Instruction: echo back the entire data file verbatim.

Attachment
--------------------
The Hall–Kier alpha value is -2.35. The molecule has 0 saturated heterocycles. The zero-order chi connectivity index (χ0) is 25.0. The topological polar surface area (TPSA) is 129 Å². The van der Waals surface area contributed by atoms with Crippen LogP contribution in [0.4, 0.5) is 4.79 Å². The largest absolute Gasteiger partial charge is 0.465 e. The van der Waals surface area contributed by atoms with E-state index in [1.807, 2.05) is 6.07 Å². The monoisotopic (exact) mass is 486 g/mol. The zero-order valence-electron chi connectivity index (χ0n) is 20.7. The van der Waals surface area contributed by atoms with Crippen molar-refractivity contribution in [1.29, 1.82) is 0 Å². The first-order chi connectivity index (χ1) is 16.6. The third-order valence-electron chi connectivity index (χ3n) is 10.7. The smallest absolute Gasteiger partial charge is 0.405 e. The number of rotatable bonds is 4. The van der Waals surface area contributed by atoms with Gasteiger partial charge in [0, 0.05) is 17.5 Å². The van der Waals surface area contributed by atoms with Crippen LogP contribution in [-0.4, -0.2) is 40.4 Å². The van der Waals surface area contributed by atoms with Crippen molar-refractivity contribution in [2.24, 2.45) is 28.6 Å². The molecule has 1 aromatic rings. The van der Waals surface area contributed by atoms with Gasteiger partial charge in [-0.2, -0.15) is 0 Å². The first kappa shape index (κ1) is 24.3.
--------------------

The Hall–Kier alpha value is -2.35. The molecule has 0 saturated heterocycles. The zero-order chi connectivity index (χ0) is 25.0. The topological polar surface area (TPSA) is 129 Å². The van der Waals surface area contributed by atoms with Crippen LogP contribution in [0.4, 0.5) is 4.79 Å². The largest absolute Gasteiger partial charge is 0.465 e. The van der Waals surface area contributed by atoms with E-state index in [1.807, 2.05) is 6.07 Å². The monoisotopic (exact) mass is 486 g/mol. The zero-order valence-electron chi connectivity index (χ0n) is 20.7. The van der Waals surface area contributed by atoms with Crippen molar-refractivity contribution in [1.29, 1.82) is 0 Å². The first-order chi connectivity index (χ1) is 16.6. The third-order valence-electron chi connectivity index (χ3n) is 10.7. The smallest absolute Gasteiger partial charge is 0.405 e. The number of rotatable bonds is 4. The van der Waals surface area contributed by atoms with Gasteiger partial charge in [0, 0.05) is 17.5 Å². The van der Waals surface area contributed by atoms with Crippen LogP contribution in [-0.4, -0.2) is 40.4 Å². The van der Waals surface area contributed by atoms with Crippen molar-refractivity contribution in [2.24, 2.45) is 28.6 Å². The molecule has 1 aromatic rings. The van der Waals surface area contributed by atoms with Gasteiger partial charge in [-0.2, -0.15) is 0 Å². The first kappa shape index (κ1) is 24.3.